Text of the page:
Angus on a 'terminal' breed direction, says leading animal geneticist

Angus must change its 'terminal' breed direction, says leading geneticist


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WIDER FOCUS: Leading New Zealand geneticist, Professor Dorian Garrick, says Angus breeders need to focus more heavily on measuring and improving maternal traits.

WIDER FOCUS: Leading New Zealand geneticist, Professor Dorian Garrick, says Angus breeders need to focus more heavily on measuring and improving maternal traits.

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A leading New Zealand-based geneticist says Angus stud breeders need to widen their selection focus to include maternal traits.

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Angus breeders need to broaden their selection beyond the current heavy focus on increasing animal size and carcase weight, according to one of the world's leading animal geneticists.

Professor Dorian Garrick, from New Zealand's Massey University, said the industry's concentration on improving a few key income traits had produced tremendous results in the past 40 years but not necessarily for the breeders of young slaughter cattle.

He told last week's "Angus through the Ages" national conference in Albury that the time had come for bull selection to be based on a total merit index rather than the current narrow number of estimated breeding values (EBVs) based largely around improving growth and some of the traits that influence eating quality.

These larger cattle were producing offspring that were more beneficial to feedlots, processors and consumers than the cow-calf operators who were breeding them, he said.

Professor Garrick likened the total variation in a cattle breed as genetic "cloud" which could be pushed in any direction the industry wanted.

Right now the Angus cloud had been pushed too far towards terminal traits at the cost of maternal and other traits that were becoming increasingly critical to the beef sector's future such as reducing the industry's environmental hoof print and improving animal welfare and feed and protein efficiency.

Professor Garrick returned to NZ two years ago after working in the US and used the example of the American Hereford and Angus Associations to demonstrate the impact of moving the genetic "cloud" in different directions.

Long-term data from the American Hereford Association revealed breeders had used the advent of ultrasound around 1990 to reduce the selection focus on growth in favour of carcase characteristics.

In contrast, data from the American Angus Association showed a continued focus on growth and as a result more Hereford bulls were now being joined to Angus cow herds in the US, he said.

The view among many US cow-calf operators was that Angus breeders hadn't put enough emphasis on maternal traits.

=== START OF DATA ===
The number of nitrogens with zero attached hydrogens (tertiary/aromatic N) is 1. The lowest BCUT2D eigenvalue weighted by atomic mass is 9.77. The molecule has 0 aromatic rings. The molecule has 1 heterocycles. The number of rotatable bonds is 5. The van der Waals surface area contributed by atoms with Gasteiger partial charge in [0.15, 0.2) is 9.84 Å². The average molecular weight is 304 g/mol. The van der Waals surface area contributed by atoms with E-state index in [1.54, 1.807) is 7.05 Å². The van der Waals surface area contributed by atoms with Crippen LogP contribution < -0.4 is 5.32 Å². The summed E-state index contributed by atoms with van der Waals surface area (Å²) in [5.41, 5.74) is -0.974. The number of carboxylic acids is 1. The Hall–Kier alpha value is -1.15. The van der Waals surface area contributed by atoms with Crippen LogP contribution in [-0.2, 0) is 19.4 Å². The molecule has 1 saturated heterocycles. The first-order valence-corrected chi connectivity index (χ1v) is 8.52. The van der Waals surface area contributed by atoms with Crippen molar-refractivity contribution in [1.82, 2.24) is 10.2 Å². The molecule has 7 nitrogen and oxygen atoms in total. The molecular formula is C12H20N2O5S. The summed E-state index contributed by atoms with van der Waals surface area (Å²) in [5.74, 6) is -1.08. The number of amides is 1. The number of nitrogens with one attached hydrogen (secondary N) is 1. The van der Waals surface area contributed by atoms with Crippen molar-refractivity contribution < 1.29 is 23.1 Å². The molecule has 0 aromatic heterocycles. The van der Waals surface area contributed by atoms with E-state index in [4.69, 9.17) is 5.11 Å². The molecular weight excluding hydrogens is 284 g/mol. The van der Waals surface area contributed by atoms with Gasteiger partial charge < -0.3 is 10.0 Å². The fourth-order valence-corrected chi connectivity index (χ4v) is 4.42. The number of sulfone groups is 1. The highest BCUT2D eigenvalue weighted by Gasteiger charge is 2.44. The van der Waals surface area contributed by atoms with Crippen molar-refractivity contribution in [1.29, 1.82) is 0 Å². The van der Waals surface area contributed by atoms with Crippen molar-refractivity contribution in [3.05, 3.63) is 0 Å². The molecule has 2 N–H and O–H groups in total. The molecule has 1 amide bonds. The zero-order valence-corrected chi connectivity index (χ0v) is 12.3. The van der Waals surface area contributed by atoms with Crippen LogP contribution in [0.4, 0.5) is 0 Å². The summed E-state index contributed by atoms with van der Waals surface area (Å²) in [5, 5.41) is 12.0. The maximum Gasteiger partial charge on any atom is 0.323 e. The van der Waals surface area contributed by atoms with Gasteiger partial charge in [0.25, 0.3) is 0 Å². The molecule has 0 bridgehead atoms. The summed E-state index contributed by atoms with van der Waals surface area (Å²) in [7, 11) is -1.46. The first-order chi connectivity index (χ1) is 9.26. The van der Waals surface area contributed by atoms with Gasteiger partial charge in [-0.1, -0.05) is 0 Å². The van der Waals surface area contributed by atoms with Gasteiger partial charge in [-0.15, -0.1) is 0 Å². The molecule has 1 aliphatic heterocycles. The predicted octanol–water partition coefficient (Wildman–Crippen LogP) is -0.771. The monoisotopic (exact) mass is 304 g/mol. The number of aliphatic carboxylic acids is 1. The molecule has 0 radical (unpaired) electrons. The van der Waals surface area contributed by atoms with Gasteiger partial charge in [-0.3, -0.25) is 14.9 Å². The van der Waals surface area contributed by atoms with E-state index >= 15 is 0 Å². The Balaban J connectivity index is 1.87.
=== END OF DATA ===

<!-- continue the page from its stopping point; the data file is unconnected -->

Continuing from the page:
The US Angus breed society had also put a dollar value on animals along the production chain which revealed the profitability of feedlot steers had jumped significantly but the feed cost to cow-calf operators of running the larger females had also climbed considerably

He estimated that mature cow weights had risen by between 100 to 150 kilograms since he was a student in the late 1970s while they were also producing more milk which increased maintenance costs even when they weren't lactating.

Professor Garrick said the industry was measuring easy things like calving ease, birthweight and weaning weight but largely ignoring hard-to-measure traits such as cow weights, the condition score of mature cows, age of puberty, longevity and feed intake.

Any breeding program should start with the answer to the question - what's your breeding goal?

"You should as a nation, as a breed association and as a bull breeder have a breeding goal," he said.

The next step was to identify the list of traits and the amount of emphasis on each needed to achieve that goal.

And then the industry needed to decide who was going to collect the measurements to produce EBVs for all the desired traits along with a cost benefit study.

The big problem globally was that too many cattle were being measured and not enough traits were being recorded, he said.

The nucleus herds and flocks providing the germplasm for the world's pig and poultry industries numbered only a few thousand individuals, he said.

"We need to improve the efficiency of beef production and we need to be seen to be trying to improve the efficiency," he said.

"If the Angus association was run by the pig or poultry industries they would probably have something like 10 lines of cattle and each line would never be bred to cattle from any other line.

"It would be like have 10 different breeds and each line would be moving the (genetic) cloud in a different direction, so one might be focused on terminal traits, one might be focused on maternal traits and one on disease aspects."

Individuals would be crossed with other lines to generate commercial individuals.

The commercial chicken or eggs that people consumed were the result of a four-way cross with the grandparents coming from four different breeding lines, he said.

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